"Oh man it's kind of sick how much joy I get out of being cruel to old white men.”

The New York Times announced Wednesday that it had hired a new editorial page technology writer, and she immediately came under fire for her old tweets criticizing white people. 

Sarah Jeong, 29, is a Korean-American lawyer and veteran technology journalist based in Portland, Oregon. She came to The Times from The Verge, where she is a senior writer, and has reported for The Atlantic, Vice’s Motherboard, The Washington Post, and The New York Times Magazine.

On Twitter, Reddit, and conservative websites, users shared ​archived tweets by Jeong in which she expresses scorn for white people, and particularly men. In some of the posts, Jeong directly insults white people, uses dehumanizing rhetoric about them, and hopes they will cease to exist. 

Many people accused Jeong of being racist. Some of her critics themselves made racist and sexist comments about her. 

One Twitter user aggregated a number of her anti-white tweets, which were posted between 2013 and 2015. 

Among the offending posts was language like: 

"Oh man it's kind of sick how much joy I get out of being cruel to old white men.”

“Are white people genetically predisposed to burn faster in the sun, thus logically only fit to live underground like groveling goblins.”

“Dumbass fucking white people marking up the internet with their opinions like dogs pissing on fire hydrants.”


"White people have stopped breeding. You'll all go extinct soon. This was my plan all along."

"it must be so boring to be white"

"white men are bullshit"

"I just realized why I can't stand watching Breaking Bad or Battlestar Galactica. The premise of both is just 'white people being miserable'"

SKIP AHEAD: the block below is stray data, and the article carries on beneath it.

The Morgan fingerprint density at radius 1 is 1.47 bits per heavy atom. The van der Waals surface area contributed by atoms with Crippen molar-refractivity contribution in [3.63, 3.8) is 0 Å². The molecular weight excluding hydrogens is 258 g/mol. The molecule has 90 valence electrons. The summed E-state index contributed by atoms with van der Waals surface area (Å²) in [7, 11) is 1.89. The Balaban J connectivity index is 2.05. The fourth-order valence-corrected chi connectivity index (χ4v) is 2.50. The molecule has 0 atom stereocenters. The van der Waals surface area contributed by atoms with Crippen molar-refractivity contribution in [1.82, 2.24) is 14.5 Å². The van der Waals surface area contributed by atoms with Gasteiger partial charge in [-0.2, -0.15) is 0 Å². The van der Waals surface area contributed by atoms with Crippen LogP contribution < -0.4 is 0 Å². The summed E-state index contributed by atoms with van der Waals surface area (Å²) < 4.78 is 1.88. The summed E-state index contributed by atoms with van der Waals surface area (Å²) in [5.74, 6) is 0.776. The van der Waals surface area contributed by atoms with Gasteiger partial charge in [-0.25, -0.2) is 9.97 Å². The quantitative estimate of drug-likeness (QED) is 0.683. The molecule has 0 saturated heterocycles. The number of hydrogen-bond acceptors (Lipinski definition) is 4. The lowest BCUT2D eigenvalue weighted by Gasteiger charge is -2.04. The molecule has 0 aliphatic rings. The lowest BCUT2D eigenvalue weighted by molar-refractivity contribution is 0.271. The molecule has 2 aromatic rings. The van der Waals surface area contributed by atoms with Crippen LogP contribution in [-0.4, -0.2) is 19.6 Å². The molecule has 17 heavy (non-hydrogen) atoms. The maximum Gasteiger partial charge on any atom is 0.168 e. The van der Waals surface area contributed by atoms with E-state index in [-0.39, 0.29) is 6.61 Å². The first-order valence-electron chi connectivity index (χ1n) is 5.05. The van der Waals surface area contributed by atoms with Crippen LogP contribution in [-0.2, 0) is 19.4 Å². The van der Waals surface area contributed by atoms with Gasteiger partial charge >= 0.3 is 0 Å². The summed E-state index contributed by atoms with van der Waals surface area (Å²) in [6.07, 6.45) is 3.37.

The resurfacing of Jeong's tweets came at a time of heightened divisions over race in America. Some, mostly on the left, have argued for ​increased attentiveness to the particular challenges facing ethnic minorities, while others, mostly on the right, have denounced such efforts as divisive, or asserted a corresponding ​white ​identity

In May 2014, when she was a student at Harvard Law School, Jeong denied being a "reverse racist" in a series of tweets. She said some of her best friends were white, she grew up in a "predominantly white country," attended a "predominantly white law school," major in philosophy, which she called "basically White People Studies," and listens to white ​music and reads white books.

Neither Norton nor The Times immediately responded to requests for comment about Jeong's tweets.

The Times' previous hire for the role of opinion writer on technology was scuttled by her racist tweets of another variety. After the newspaper announced Quinn Norton was coming on board, Twitter users ​resurfaced past tweets in which she used racist and anti-gay slurs and acknowledged being friends with neo-Nazis.

Norton tried to defend her posts as reportorial attempts to communicate with fringe online communities, but within hours, she had lost The Times job. 

The Times opinion page has also faced backlash, both from without and within, over the conservative writers that it recently added to its staff. Editor James Benet in February sent an email to staff defending his department and "the free exchange of ideas."

He wrote: "Whether you disagree with some of our many viewpoints or not — surely you will — please understand that your colleagues in Opinion are committed to ideals that matter, to fair play, tolerance, pluralism, the free exchange of ideas and intellectual challenge."